The election of Donald J. Trump as the next president of the United States has raised some important ethical issues that will have to be sorted out wisely and carefully for the sake of the wellbeing of our country and our communities. There are complicated questions regarding conflicts of interest, foreign meddling into our electoral process, the fairness or unfairness of the electoral college system, the intentional use of misinformation in social media platforms to discredit one candidate or to favor the other, the role of science and facts in the process of policymaking, and many other ethical concerns. There is also an intense sense of fear among marginalized communities in our country that have been maligned and even demonized by the presidential candidate during his campaign.
 At a recent meeting with an organization committed to working with immigrant children and youth, people were expressing concern that those followers of the president elect who have xenophobic and White Supremacist inclinations might feel compelled to act on their hatred by targeting brown and immigrant peoples for random acts of violence. “My fear,” one of the leaders said, “Is that someone will come to one of our meetings with a machine gun and start shooting at us and at our kids.” In light of the ongoing trial of Dylann Roof, her concerns are valid and must be taken seriously.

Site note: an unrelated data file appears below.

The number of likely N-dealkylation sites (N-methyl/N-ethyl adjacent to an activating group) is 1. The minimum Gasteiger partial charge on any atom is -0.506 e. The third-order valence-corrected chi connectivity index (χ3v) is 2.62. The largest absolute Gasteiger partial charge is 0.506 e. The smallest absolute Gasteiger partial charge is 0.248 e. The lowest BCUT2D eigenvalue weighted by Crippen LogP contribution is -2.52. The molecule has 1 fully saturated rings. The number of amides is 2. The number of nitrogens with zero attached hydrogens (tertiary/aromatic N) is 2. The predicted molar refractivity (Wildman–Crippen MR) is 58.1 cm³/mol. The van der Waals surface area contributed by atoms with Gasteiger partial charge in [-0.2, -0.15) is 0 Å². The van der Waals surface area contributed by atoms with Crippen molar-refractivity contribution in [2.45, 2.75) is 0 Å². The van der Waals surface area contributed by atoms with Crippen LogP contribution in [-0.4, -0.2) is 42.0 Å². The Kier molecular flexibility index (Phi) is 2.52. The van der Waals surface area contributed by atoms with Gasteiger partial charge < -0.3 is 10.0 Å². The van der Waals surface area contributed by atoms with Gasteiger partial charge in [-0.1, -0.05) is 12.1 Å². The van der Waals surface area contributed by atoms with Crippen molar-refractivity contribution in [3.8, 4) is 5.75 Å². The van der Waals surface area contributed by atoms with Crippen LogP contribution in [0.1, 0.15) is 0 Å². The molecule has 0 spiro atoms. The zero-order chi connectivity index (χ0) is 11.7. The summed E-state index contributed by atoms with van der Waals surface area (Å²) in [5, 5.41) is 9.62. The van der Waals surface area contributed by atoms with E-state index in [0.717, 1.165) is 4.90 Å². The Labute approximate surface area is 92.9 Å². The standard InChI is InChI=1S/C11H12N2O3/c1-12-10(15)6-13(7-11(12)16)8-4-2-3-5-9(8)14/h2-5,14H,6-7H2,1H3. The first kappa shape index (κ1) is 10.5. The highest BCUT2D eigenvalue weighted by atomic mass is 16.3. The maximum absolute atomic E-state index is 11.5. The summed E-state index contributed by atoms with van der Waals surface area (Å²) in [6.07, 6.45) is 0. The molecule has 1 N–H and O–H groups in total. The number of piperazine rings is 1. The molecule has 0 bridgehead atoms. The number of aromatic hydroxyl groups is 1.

So what should we do? The guiding question of the Journal of Lutheran Ethics is: given the fact that we have been saved by grace through faith in Christ, “how, then, shall we live?” That is the question addressed in this December/January issue of the JLE: now that Donald J. Trump has been elected president of the United States, how then shall we live? We have invited two authors to reflect on this question for JLE.
 The first one addresses the question from the perspective of womanist theological ethics. Dr. Linda Thomas teaches constructive theology and anthropology at the Lutheran School of Theology at Chicago, where she was instrumental in beginning the blog, “We Talk. We Listen,” a forum where issues at the intersection of theology and social justice are addressed. She writes with the passion of a community that feels vulnerable and retraumatized (because of a long history of institutional abuse through slavery, Jim Crow, lynchings and systemic racial harassment), but also a community knows the sources of its spiritual strength and the importance of forging alliances with other vulnerable communities and allies.
 Pastor Michael Wilker writes from the perspective of a middleclass white male pastor who grew up in a farming community in the Midwest and now serves a congregation right across the street from the Nation’s capitol. He shares with our readers a list of practices that his faith community has found helpful and that he wishes others can adapt.
 These essays are not prescriptive. They are but two examples, taken from different settings (the seminary and the parish) of how our theological traditions can inform us as we figure out how to be faithful in our new political and social circumstances. A tenet of our Lutheran heritage is the idea that there is no isolated septic sphere where the faith is lives (Luther was strongly opposed to monasticism). Faith must be lived out in the world, even if the specific ways we live out our faith varies depending on our specific functions in the different spheres of society. Luther was never shy to chime in on the political affairs of his day, because he understood that even if there are two kingdoms or realms (or three spheres) they are all ultimately accountable to God and to the demands of divine justice. The church must be careful and prudent but not shy in assuming its proper role in society.